Sarah Morgan: The Civil War Diary of a Southern Woman: edited by Charles East

sarah morganI’m sorry to report I can’t make it any further in this book presently because it’s draining my spirit. I’m only half-kidding. I ran out of batteries finally on page 208 out of 612 (!!) The problem here is that the diary was already published ages ago, edited by her son for brevity and clarity, and this author felt cheated by that and spent what must have been an utterly exhaustive amount of time copying, by hand! the diary from microfilm and making extensive notes which we are all subjected to throughout the course of reading. I don’t blame him, he really did a whopper on himself here.

The idea of reading a diary written in real-time as the Union troops battered down the Confederate cities one by one from the vantage point of a twenty year old Southern belle sounds great, it still sounds great and it’s come to my attention that a few other women wrote accounts also, and those sound better! Sarah Morgan is a member of the ‘Proud Morgan’ family, and boy is she ever proud of it. You can’t fault her, she is the product of her time period and in fact I think she was really remarkable in her boldness, sassy personality, and her eventual involvement in what could be called early women’s rights. Sarah did not think the end-all-be-all of a woman’s existence should be the hunt for a husband (yay her) but that is partially because she was so sure it would be tough for a man to earn her respect because her own heart was worthy of a lion (channeling Elizabeth I?) and we hear Sarah moan endlessly ‘if only I were a man!’

Sarah despises her fellow females, despises nearly all men, and is particularly spoiled and snobby. She was a girl of apparent courage, more than once she enticed her friends to ride out in the middle of the night to see the battles! and a person who kept her head in the midst of repeated actual shelling of her town in Louisiana, keeping up the spirits of her overly-hysterical mother all the while. Sarah and her family lost nearly everything in the war, nearly everything material, but sadly also her father and several brothers died. Sarah early on displayed great forbearance in realizing that material things do not matter in the big picture.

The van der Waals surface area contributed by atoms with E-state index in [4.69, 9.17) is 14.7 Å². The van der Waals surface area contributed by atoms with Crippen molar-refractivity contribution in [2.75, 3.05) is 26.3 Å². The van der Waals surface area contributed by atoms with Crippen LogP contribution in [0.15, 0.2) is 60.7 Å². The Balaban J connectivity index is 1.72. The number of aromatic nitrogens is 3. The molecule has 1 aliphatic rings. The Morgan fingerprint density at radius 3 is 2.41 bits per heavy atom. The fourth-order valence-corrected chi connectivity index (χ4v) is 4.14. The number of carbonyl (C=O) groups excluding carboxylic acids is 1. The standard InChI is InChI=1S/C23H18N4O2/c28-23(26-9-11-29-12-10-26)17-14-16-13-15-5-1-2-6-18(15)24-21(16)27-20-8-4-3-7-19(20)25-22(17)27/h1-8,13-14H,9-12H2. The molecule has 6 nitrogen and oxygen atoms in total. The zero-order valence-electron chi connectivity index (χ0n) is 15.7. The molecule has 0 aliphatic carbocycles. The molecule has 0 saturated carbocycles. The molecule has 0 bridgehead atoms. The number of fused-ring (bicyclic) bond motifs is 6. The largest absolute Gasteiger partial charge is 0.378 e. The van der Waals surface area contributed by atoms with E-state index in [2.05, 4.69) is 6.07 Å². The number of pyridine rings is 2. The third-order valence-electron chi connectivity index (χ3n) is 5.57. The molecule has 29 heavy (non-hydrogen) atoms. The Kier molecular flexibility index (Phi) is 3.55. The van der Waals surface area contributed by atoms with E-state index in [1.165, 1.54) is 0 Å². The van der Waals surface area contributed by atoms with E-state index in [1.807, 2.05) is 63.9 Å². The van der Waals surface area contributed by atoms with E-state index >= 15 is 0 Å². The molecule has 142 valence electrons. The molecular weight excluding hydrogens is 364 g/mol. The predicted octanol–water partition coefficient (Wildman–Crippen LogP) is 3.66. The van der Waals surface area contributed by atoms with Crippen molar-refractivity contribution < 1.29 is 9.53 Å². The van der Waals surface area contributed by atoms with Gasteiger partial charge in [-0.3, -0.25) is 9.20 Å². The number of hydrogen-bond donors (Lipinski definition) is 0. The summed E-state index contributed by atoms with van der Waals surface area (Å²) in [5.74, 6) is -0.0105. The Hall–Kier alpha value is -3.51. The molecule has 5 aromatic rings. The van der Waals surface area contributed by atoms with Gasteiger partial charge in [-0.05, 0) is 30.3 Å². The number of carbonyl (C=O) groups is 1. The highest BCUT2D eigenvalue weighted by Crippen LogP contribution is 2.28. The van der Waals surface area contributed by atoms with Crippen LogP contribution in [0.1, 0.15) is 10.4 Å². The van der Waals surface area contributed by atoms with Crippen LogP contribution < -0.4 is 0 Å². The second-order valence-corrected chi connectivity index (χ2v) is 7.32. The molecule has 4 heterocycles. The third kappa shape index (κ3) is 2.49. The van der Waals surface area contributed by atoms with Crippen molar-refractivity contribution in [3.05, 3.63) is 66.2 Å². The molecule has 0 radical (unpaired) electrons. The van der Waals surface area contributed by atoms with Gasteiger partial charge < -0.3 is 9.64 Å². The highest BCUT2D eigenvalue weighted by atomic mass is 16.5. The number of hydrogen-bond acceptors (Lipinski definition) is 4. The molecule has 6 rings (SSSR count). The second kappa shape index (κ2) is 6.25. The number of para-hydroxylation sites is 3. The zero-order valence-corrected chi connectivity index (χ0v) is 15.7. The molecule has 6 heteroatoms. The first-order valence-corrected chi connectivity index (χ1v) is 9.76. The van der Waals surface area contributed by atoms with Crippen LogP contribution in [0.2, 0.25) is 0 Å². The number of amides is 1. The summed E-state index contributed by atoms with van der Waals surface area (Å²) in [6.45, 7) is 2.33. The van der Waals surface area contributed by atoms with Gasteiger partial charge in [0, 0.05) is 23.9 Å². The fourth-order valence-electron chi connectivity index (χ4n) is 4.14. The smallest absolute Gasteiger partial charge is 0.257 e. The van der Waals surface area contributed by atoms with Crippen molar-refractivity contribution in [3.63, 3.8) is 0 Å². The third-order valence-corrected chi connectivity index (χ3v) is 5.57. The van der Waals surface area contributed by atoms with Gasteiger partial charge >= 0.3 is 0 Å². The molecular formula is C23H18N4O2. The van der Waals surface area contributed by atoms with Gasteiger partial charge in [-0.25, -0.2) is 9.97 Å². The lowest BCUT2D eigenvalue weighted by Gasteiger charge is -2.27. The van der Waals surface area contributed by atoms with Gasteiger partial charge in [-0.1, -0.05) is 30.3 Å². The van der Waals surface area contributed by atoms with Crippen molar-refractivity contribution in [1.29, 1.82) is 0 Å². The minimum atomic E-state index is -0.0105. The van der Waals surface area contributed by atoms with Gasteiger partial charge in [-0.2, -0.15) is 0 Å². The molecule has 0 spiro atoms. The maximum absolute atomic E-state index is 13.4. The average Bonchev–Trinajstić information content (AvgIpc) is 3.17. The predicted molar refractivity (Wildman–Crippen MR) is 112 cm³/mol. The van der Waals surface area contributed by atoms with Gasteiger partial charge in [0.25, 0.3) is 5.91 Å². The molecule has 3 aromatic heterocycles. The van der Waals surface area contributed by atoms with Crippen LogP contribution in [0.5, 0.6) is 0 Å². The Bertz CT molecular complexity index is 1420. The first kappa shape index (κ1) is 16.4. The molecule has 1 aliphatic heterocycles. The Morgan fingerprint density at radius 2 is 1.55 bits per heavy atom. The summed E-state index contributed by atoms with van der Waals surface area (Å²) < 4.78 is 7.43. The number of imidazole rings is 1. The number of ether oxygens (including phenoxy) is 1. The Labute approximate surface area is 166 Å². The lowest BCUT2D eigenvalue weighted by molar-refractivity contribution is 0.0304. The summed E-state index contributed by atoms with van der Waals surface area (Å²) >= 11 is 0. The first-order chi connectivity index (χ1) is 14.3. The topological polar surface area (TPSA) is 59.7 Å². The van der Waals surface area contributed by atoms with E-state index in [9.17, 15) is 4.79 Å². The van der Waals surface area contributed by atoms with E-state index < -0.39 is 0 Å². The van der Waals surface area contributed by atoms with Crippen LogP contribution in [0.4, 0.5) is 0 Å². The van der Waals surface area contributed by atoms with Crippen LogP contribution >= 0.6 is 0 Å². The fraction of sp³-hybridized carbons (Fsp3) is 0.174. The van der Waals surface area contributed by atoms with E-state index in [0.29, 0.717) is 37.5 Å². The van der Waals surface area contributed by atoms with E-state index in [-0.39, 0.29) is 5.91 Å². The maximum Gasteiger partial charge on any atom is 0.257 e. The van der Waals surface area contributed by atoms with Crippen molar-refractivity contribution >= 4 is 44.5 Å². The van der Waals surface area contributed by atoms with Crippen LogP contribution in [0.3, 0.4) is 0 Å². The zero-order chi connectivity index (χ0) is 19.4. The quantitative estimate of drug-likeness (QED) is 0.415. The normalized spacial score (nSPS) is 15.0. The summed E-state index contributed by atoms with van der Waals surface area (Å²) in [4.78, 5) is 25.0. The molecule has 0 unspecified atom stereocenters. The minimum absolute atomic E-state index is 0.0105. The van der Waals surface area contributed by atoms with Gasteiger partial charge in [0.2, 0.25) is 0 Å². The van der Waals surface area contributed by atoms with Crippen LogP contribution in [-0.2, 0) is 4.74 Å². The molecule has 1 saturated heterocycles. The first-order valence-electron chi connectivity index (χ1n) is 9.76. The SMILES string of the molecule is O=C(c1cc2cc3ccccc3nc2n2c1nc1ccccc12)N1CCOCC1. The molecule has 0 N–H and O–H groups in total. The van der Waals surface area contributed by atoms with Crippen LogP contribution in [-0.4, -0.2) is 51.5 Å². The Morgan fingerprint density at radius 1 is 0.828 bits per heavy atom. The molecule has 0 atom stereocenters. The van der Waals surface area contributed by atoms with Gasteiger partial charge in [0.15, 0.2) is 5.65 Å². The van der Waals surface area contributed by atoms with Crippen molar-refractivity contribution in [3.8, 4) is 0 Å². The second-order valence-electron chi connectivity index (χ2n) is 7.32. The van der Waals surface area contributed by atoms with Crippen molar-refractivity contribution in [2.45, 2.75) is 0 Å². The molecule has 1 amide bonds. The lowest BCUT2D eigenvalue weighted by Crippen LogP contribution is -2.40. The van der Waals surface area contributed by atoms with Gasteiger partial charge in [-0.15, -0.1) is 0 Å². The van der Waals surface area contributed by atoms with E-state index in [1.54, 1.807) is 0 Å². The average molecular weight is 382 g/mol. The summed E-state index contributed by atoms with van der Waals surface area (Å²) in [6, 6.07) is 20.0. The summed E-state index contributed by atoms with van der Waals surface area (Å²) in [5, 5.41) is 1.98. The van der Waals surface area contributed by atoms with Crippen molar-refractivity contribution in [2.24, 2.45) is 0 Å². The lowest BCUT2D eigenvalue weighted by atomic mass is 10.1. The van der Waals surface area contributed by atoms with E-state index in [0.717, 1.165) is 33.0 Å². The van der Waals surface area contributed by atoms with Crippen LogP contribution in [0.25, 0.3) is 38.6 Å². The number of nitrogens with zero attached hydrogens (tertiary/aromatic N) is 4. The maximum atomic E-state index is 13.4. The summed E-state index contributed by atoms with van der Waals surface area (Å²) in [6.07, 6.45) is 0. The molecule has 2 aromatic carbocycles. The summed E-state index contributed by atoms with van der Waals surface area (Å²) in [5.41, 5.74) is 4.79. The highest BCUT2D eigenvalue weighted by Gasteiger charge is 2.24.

The problem here is the extended ramblings of a girl who is twenty going on fourteen laid out word for word over several years worth of diaries. The reader does not need the frequently boring or snobbish musings, or her pages of random speculations of the war. An annoying trait of Sarah’s is to state vehemently that if she were a man she would fight, she is a rebel at heart, the other women are weak, she views herself as very logical- but she absolutely detests women who ‘meddle’ in politics, that is, talk about it, when that’s obviously half of what her diary is about. Sarah holds herself on the highest moral pedestal possible and the creatures that crawl about beneath her do coarse things like talk about the war in front of men!

The other major issue with this book is the authors before mentioned habit of inserting boring and totally unnecessary footnotes a zillion times per page, and inserting numbers into the actual text to tell us what page of Sarah’s diary this was, as if that possibly matters. The footnotes read like, ‘Dr. A. V. Woods was a physician, age 27 and unmarried in the 1860 census. Dr. Peter M. Enders lived in the same block with the Morgans.’ the one time Sarah says she saw Dr. Woods or, ‘Sarah is referring to the clock on the bank of William S. Pike. The Baton Rouge Branch of the Louisiana State Bank was on Third Street, one block west of Church Street.’ When she says the time! That doesn’t sound bad if it were need to know information, but except for the early hints on who the family is, it never is. It frequently tears you out of the reading and serves to keep the diary as a reminder that hey, this editor guy knows a lot about the Civil War!

I would love to see the life of Sarah Morgan treated by a professional author of historical non-fiction, where you can learn about her life and the undeniably exciting, sad, or dangerous events she lived through (she even witnessed a battle between ironclad warships where one caught on fire and sunk), while getting a glimpse of the era and the war. Treated like this, it is simply tedious.

About Deanne

I was born and raised out on the fringes of the rainy Pacific Northwest on fishing boats and cold beaches with only a dog and kittens for company, and so my love of reading and creating stories started very early. My dad would illustrate my early stories and I would listen to him ramble about European history and warfare, eagerly asking questions about Kings, Queens and our own family history. In my adult life I am wife to a brilliant and hilarious web designer and mother to two wonderfully weird children whom I am trying to pass on to my love of learning about the world. I'm an amateur genealogist, amateur photographer and amateur history major haha. I'm good at doing amateur stuff lol. During the last couple years I finally turned my life-long urge to write into a serious endeavor and finished my first novel called (for now) The Stone and the Stars, about a dying dystopian society, and one girl trying to escape it before it collapses. While I finish cleaning up the edges on my novel for the umpteenth time, and before I send it out into the world, I've lately begun a novel about utopia, this time on Earth. I'm finally living up to the nerdy book-worm title my family 'lovingly' pinned on me from the time I was small, and finally doing that one thing I feel like I was born to do. Cliche and silly? Yes!
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